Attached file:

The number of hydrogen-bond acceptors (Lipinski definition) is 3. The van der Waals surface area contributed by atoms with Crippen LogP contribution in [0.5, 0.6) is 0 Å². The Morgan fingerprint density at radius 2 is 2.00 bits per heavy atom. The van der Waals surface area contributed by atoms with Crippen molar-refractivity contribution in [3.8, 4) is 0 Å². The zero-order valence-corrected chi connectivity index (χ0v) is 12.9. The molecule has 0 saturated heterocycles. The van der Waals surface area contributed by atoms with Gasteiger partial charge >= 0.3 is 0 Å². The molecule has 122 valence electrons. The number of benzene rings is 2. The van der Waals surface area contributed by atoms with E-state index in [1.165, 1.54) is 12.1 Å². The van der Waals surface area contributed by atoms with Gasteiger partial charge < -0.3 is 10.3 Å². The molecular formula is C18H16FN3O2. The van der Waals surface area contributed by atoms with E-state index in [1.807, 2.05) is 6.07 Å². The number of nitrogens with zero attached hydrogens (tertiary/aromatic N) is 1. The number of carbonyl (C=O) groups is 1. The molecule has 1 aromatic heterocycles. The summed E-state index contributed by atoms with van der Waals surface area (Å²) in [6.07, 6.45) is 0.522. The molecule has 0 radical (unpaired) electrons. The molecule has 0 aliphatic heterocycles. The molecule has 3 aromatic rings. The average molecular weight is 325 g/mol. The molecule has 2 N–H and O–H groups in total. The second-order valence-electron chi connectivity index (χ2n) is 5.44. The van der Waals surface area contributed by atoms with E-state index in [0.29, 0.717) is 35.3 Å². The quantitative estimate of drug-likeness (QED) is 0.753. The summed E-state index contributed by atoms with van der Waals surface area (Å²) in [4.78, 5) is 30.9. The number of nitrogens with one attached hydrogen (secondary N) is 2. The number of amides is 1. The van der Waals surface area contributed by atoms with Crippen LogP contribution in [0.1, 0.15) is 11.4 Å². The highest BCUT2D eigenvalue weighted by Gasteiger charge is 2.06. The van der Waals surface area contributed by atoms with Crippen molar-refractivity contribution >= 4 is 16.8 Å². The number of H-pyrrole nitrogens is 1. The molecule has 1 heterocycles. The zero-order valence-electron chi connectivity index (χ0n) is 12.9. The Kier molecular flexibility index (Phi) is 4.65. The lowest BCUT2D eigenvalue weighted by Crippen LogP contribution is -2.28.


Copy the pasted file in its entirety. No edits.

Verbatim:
The number of hydrogen-bond acceptors (Lipinski definition) is 3. The van der Waals surface area contributed by atoms with Crippen LogP contribution in [0.5, 0.6) is 0 Å². The Morgan fingerprint density at radius 2 is 2.00 bits per heavy atom. The van der Waals surface area contributed by atoms with Crippen molar-refractivity contribution in [3.8, 4) is 0 Å². The zero-order valence-corrected chi connectivity index (χ0v) is 12.9. The molecule has 0 saturated heterocycles. The van der Waals surface area contributed by atoms with Gasteiger partial charge >= 0.3 is 0 Å². The molecule has 122 valence electrons. The number of benzene rings is 2. The van der Waals surface area contributed by atoms with E-state index in [1.165, 1.54) is 12.1 Å². The van der Waals surface area contributed by atoms with Gasteiger partial charge < -0.3 is 10.3 Å². The molecular formula is C18H16FN3O2. The van der Waals surface area contributed by atoms with E-state index in [1.807, 2.05) is 6.07 Å². The number of nitrogens with zero attached hydrogens (tertiary/aromatic N) is 1. The number of carbonyl (C=O) groups is 1. The molecule has 1 aromatic heterocycles. The summed E-state index contributed by atoms with van der Waals surface area (Å²) in [6.07, 6.45) is 0.522. The molecule has 0 radical (unpaired) electrons. The molecule has 0 aliphatic heterocycles. The molecule has 3 aromatic rings. The average molecular weight is 325 g/mol. The molecule has 2 N–H and O–H groups in total. The second-order valence-electron chi connectivity index (χ2n) is 5.44. The van der Waals surface area contributed by atoms with E-state index in [0.29, 0.717) is 35.3 Å². The quantitative estimate of drug-likeness (QED) is 0.753. The summed E-state index contributed by atoms with van der Waals surface area (Å²) in [4.78, 5) is 30.9. The number of nitrogens with one attached hydrogen (secondary N) is 2. The number of amides is 1. The van der Waals surface area contributed by atoms with Crippen LogP contribution in [0.1, 0.15) is 11.4 Å². The highest BCUT2D eigenvalue weighted by Gasteiger charge is 2.06. The van der Waals surface area contributed by atoms with Crippen molar-refractivity contribution >= 4 is 16.8 Å². The number of H-pyrrole nitrogens is 1. The molecule has 1 heterocycles. The zero-order valence-electron chi connectivity index (χ0n) is 12.9. The Kier molecular flexibility index (Phi) is 4.65. The lowest BCUT2D eigenvalue weighted by Crippen LogP contribution is -2.28.